Singapore Malay Orchestra, also known as Orkestra Melayu Singapura (OMS) celebrated its 30th anniversary via a concert at Victoria Theatre in December 2021. Titled Langkah Gergasi (Giant Steps), it boasted performances from the likes of Datuk Ramli Sarip, Datuk Mokzani Ismail, Shabir, and Aisyah Aziz to name a few.
Conducting the celebration of the orchestras' tricennial efforts was none other than the music director of OMS himself, Amri Amin. We recently caught up with the esteemed musician, touching base on how the concert went down, championing Malay music in Singapore, fusing the sounds of military, pop, and traditional Malay music altogether, and what’s in store for OMS in 2022.
Hey Amri Amin! Orkestra Melayu Singapore (OMS) recently celebrated its 30th anniversary via a concert at Victoria Theatre. How did it feel conducting the orchestra during such a momentous milestone, to a sold-out crowd?
Being a part of something so impassioned, alongside these amazing and talented individuals, is such an honour as it is. To reach this plateau is incredibly humbling and tearjerking knowing the hard work of the musicians and management team, as well as individuals who have sacrificed their time to build OMS to where it is now; some that are no longer with us.
How was it like to have so many iconic artists of new and old from the likes of Datuk Ramli Sarip, Datuk Mokzani Ismail, Shabir, and Aisyah Aziz performing all in one place?
It is incredible to see that OMS has become a household name that is recognised for its efforts to preserve and progress the Malay musical culture. To have such renowned names acknowledge and appreciate our artistry on the same stage is a testimony of the work we have carved as an orchestra. It was something we had hoped to achieve.
View this post on Instagram
OMS has held a withstanding position in Singapore in terms of championing Malay music since its inception. How does your role as Music Director contribute to it?
As a music director, it was my task to ensure that the trajectory of the orchestra aligned and led to the overarching goal, which was to preserve Malay music and culture by fusing the traditional sound with our current generational ideal of sound.
You’ve also studied at the Royal Military School of Music in London, as well as being the former Music Director of Singapore Police Force’s Band - how do you translate these experiences for your role at OMS?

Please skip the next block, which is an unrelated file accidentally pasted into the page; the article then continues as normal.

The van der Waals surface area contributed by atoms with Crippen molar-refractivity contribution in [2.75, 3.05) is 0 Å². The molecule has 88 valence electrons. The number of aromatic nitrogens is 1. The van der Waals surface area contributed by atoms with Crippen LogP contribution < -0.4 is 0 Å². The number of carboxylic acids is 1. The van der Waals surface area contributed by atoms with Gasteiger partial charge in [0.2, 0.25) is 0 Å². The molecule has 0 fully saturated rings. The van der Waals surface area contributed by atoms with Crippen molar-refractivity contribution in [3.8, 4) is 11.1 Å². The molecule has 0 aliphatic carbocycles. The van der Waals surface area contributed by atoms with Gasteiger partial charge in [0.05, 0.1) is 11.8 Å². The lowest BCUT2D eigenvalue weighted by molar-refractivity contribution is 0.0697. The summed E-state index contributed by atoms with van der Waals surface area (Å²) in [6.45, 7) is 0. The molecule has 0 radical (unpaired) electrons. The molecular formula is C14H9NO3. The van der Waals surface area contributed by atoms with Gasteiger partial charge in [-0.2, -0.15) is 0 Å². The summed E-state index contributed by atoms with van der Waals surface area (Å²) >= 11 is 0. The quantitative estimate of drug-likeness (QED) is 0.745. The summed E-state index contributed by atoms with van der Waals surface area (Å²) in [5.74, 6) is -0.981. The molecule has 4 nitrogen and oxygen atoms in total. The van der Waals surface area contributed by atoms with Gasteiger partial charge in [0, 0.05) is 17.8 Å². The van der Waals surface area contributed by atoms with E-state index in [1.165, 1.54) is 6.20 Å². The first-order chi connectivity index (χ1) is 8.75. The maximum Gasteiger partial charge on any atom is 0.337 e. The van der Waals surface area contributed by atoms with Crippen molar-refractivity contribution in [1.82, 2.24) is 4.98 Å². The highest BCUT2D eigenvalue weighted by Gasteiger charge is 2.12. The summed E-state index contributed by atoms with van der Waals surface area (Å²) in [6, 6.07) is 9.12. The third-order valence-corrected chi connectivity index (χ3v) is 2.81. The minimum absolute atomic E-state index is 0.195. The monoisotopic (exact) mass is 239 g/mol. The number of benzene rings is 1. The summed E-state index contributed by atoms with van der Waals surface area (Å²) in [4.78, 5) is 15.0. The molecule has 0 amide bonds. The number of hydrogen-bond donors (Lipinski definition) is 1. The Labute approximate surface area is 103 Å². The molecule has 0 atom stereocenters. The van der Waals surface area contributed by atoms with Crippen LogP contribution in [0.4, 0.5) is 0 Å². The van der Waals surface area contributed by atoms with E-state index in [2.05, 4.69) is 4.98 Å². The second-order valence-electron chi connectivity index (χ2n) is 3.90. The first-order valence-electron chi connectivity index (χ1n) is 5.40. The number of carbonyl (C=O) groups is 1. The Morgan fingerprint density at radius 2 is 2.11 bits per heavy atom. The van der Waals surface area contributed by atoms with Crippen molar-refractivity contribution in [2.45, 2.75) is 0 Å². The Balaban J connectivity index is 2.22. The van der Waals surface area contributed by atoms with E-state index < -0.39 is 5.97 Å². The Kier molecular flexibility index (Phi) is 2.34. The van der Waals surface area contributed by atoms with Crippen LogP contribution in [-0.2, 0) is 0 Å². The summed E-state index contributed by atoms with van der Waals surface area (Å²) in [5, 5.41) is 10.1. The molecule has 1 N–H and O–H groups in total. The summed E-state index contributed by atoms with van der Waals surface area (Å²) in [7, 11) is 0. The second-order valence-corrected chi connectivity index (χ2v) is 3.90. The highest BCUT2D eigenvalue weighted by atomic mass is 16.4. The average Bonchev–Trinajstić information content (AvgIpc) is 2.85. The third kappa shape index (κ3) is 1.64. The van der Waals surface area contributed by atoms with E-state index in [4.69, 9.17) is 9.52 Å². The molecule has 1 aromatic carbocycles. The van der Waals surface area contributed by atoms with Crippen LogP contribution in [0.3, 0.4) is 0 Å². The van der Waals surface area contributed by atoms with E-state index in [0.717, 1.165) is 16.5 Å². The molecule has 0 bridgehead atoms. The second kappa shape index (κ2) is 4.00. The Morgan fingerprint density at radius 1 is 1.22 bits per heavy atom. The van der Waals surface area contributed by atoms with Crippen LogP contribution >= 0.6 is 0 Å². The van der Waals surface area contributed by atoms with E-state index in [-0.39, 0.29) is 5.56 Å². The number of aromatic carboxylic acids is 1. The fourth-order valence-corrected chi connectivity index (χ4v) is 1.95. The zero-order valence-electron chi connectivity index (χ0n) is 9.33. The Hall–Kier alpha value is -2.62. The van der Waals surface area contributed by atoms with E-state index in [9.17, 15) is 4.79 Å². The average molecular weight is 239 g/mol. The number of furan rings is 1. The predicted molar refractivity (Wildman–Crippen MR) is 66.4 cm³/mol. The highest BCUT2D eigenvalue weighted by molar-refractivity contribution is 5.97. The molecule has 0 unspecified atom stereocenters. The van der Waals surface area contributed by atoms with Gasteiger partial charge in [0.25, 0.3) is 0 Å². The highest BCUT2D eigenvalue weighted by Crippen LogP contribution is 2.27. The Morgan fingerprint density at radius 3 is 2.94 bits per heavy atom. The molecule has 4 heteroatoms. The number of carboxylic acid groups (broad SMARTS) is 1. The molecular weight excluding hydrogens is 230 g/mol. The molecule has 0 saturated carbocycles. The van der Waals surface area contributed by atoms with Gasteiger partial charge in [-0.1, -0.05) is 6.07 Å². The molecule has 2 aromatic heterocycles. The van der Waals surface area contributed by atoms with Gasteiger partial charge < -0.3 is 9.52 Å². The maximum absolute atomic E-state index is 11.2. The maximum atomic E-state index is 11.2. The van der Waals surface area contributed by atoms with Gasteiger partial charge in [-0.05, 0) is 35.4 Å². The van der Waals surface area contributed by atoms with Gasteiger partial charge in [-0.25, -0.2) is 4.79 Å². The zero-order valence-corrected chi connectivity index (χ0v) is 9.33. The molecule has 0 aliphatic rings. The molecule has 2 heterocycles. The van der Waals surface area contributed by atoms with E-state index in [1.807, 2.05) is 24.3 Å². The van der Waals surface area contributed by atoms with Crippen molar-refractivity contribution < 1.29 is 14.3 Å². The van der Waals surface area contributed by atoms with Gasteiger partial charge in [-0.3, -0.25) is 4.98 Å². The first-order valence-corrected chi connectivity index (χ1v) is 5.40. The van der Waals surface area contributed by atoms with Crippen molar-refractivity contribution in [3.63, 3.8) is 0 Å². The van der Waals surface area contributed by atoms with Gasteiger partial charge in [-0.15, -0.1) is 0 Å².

Kneller Hall (Royal Military School of Music) really moulded my perception and equipped me with the tools I needed to create the music I arrange. The main thing that was being ingrained is discipline. This enabled me to train and guide the musicians of OMS into dedicated members of our orchestra. Apart from that, from the knowledge I received, I was able to refine traditional music in a way that made it presentable from an orchestral standpoint.
Given your expertise, is it possible to interweave the sounds of military, pop, and traditional Malay music all at once? And how can that be done?
In a way, OMS has already embarked on this. OMS fuses traditional Malay music with modern elements. Traditional instruments such as the Gamelan is being made with chromatic scales to blend with western orchestral instruments. The horns section is one of OMS’s unique characters due to its origin of being a military ensemble. OMS also uses ‘big’ harmony to express the emotions of the music. The orchestration also includes instrumentation for a pop orchestra in order to play into modern repertoire. The most important thing is to have a proper balance and not to overdo the fusion of the different genres of music.
Lastly, what’s in store for yourself personally, as well as OMS, in 2022?
I hope to continue producing new original music with OMS. Since there is less opportunity for concert performances due to COVID-19 regulations, we will be working on virtual performance as well as supporting WGS programmes. For this year, we are planning a concert with WGS sometime in August and hoping to push for our EP Pulang to be part of NDP 2022.
Watch Langkah Gergasi in its entirety here.